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Hostage Crisis

Why aren’t we hearing more about the Americans held by Hamas?

Yael Alexander, mother of Hamas hostage Edan Alexander, pauses while speaking during a news conference on Capitol Hill on March 6, 2024, the day before President Joe Biden's State of the Union address. (Photo by Kent Nishimura/Getty Images)

Given all the important news this week about hush-money payoffs to porn stars and gluten-free options at pro-terrorist campouts, you’re forgiven if you missed some of the more marginal developments in world events.

Like jihadist maniacs forcing a U.S. citizen to beg for his freedom on camera with part of his arm conspicuously missing.

Hersh Goldberg-Polin is one of five Americans captured by Hamas during the October 7 pogrom who are still being held in Gaza—or so one hopes, as there’s no telling how many are alive. Itay Chen had long been listed as a sixth captive but it was discovered just last month that he was murdered during the initial attack last year.

Weirdly, we don’t hear much about them.

We do hear a little. As my colleague Alex Demas explained earlier this month, it’s not true that Joe Biden has wholly ignored the subject. The president met with the hostages’ families in December and received warm praise from them afterward. He acknowledged them during his State of the Union address as well, pledging that “we will not rest until we bring every one of your loved ones home.” As this week marked the 200th day of the hostages’ captivity, the White House released a joint statement with the leaders of numerous other countries whose citizens are being held urging Hamas to release the hostages in exchange for a ceasefire.

By no means is the administration pretending that the captives don’t exist. They’re just … not eager to remind the public of the situation. Which is weird.

Even weirder is that Republicans don’t seem all that eager to remind the public either.

And so the hostages are missing literally and figuratively, locked away in a dungeon somewhere in Gaza and absent, by and large, from the public debate over America’s response to the conflict. A recent YouGov poll asked respondents whether they thought the White House is doing all it can to get the hostages released and found an unusually ambivalent result, with 48 percent of Democrats insisting that Biden could do more and 31 percent of Republicans believing that he’s doing all he can. Normally, I’d expect extreme partisan skews with a question like that; the fact that we’re not seeing it leads me to suspect that most Americans don’t have strong feelings on the topic because they simply haven’t heard much about it.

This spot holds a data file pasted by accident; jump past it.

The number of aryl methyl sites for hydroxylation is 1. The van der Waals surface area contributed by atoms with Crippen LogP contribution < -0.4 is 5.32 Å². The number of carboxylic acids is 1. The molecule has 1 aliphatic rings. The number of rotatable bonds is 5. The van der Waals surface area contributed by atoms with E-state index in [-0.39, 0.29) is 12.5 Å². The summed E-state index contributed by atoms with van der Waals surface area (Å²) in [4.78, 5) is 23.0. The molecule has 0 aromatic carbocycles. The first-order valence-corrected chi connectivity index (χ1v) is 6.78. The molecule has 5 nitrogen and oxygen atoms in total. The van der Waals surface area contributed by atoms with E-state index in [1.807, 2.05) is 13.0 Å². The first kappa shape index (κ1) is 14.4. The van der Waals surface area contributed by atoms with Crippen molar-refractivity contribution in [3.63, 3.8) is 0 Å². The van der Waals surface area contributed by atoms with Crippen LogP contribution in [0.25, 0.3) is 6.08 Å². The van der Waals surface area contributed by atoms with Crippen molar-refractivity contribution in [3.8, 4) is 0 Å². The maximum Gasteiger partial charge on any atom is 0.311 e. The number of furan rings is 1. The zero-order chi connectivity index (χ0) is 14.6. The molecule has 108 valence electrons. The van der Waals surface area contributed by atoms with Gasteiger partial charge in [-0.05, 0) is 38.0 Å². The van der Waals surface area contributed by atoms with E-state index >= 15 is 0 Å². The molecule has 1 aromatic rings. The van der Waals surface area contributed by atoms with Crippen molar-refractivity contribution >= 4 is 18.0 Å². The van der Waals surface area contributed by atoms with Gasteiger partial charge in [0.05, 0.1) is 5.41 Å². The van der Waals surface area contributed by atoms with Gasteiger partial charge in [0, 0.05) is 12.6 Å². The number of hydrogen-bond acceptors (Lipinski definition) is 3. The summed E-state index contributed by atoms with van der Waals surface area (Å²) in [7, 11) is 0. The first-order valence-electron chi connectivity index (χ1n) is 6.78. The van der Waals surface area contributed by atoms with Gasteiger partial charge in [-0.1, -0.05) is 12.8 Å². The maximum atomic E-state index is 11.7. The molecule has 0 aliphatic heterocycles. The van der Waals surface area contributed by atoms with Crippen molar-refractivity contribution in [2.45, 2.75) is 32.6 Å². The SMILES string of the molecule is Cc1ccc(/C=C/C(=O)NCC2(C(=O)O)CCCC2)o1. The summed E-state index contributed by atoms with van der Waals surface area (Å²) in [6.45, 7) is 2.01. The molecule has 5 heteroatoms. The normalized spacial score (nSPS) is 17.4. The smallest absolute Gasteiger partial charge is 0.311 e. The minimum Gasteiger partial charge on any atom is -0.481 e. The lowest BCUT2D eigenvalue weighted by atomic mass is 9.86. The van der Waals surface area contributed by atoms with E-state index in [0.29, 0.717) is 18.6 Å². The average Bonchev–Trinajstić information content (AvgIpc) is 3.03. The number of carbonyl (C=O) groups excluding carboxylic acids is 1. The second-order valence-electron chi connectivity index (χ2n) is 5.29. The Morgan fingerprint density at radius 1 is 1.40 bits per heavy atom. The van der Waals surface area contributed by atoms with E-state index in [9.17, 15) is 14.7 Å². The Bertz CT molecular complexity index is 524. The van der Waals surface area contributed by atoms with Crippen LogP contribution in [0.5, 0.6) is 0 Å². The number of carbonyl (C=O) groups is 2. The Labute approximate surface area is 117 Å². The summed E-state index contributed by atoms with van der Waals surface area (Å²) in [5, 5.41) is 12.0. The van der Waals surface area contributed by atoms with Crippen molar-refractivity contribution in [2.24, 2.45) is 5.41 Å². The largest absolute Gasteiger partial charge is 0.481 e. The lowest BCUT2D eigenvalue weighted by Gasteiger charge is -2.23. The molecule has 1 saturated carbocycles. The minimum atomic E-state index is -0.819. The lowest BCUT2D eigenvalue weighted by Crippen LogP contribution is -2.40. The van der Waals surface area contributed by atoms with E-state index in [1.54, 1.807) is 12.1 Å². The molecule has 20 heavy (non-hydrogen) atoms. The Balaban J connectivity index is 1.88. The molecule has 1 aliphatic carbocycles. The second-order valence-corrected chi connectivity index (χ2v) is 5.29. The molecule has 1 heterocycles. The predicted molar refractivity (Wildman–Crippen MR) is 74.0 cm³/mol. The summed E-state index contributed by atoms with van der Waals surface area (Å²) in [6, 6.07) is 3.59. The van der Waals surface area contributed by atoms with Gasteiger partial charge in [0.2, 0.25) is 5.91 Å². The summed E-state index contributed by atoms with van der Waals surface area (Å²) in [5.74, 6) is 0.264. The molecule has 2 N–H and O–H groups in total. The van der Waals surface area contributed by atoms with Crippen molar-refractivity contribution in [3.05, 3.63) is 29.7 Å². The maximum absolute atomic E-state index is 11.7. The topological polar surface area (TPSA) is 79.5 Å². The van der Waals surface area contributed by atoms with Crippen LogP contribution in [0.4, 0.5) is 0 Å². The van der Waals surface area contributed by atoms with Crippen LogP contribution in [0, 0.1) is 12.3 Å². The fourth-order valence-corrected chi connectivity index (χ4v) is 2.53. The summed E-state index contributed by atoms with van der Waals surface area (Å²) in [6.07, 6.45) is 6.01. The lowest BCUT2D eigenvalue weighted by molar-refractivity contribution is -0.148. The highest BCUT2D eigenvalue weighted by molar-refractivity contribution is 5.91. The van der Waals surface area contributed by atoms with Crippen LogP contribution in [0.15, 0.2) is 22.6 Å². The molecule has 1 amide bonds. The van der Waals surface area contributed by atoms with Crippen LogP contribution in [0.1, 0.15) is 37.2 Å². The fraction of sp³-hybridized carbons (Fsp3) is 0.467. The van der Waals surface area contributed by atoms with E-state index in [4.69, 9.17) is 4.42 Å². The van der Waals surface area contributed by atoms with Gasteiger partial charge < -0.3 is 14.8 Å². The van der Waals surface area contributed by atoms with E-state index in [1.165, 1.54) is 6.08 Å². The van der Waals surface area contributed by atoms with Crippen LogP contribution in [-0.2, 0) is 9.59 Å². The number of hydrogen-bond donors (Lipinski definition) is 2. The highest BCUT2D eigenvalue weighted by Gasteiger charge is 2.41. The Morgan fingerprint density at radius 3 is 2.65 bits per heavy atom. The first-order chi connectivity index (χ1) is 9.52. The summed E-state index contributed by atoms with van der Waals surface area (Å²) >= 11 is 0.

Why haven’t they?


The hostages were a hot topic on last week’s Dispatch Podcast, reducing Jonah Goldberg and Sarah Isgur to hair-tearing exasperation over the White House’s relative silence. That exasperation was partly moral, with Jonah encouraging the press to put Biden officials on the spot during interviews by daring them to name even one of the Americans being held captive. If Team Joe won’t willingly raise public awareness about the captives’ fate, he reasoned, maybe they can be shamed into doing so.

But the frustration was also strategic. For months, Sarah noted, Biden’s administration has been attacked from the left for the supposed immorality of backing Israel’s operation in Gaza. Those attacks have succeeded in persuading a majority of Americans to oppose Israel’s military action. So why isn’t the White House going on offense and trying to regain the moral high ground by aggressively championing the cause of the hostages?

The logic isn’t complicated. Hamas has victimized our own citizens; Israel is punishing them for it and, with any luck, will end up liberating the captive Americans. The rooting interests should be clear for the U.S. population, or at least a lot clearer than they currently are. The fact that the administration isn’t trying to convert the public’s natural sympathy for the hostages into stronger support for Biden’s policy is political malpractice, Sarah argued.

It’s a good point. But I’m not sure that raising awareness about the hostages is as clear-cut a winning strategy as she suggests.

Joe Biden’s core political problem is the perception of weakness. That perception originates with his physical and mental condition, of course, which is why stories like this are newsworthy. But it isn’t limited to his age. Biden is also dogged by the evergreen political stereotype that Democrats are more prone to being pushed around by foreign malefactors than Republicans are.

It’s a bad rap to some extent, especially in an era when the right has begun to outflank the left on isolationism. Biden spearheaded the arming of Ukraine, vowed to defend Taiwan from a Chinese invasion, and dropped a “flying Ginsu” on the leader of al-Qaeda. It was clear that he was no peacenik even before he defied his base by backing Israel in Gaza.

But he also presided over the withdrawal debacle in Afghanistan. He sought dialogue with the terror state of Iran. And his early solidarity with Israel’s operations against Hamas has lately given way to something squishier as American public opinion has begun to turn. Meanwhile, his opponent in November is a man who’s obsessed with “strength” and “toughness,” which implicitly nudges voters to consider the alleged weakness of his opponent by comparison.

When your core political problem is a perception of weakness, you might not want to remind everyone that you’ve been utterly powerless to free Americans from the clutches of terrorist barbarians. For months.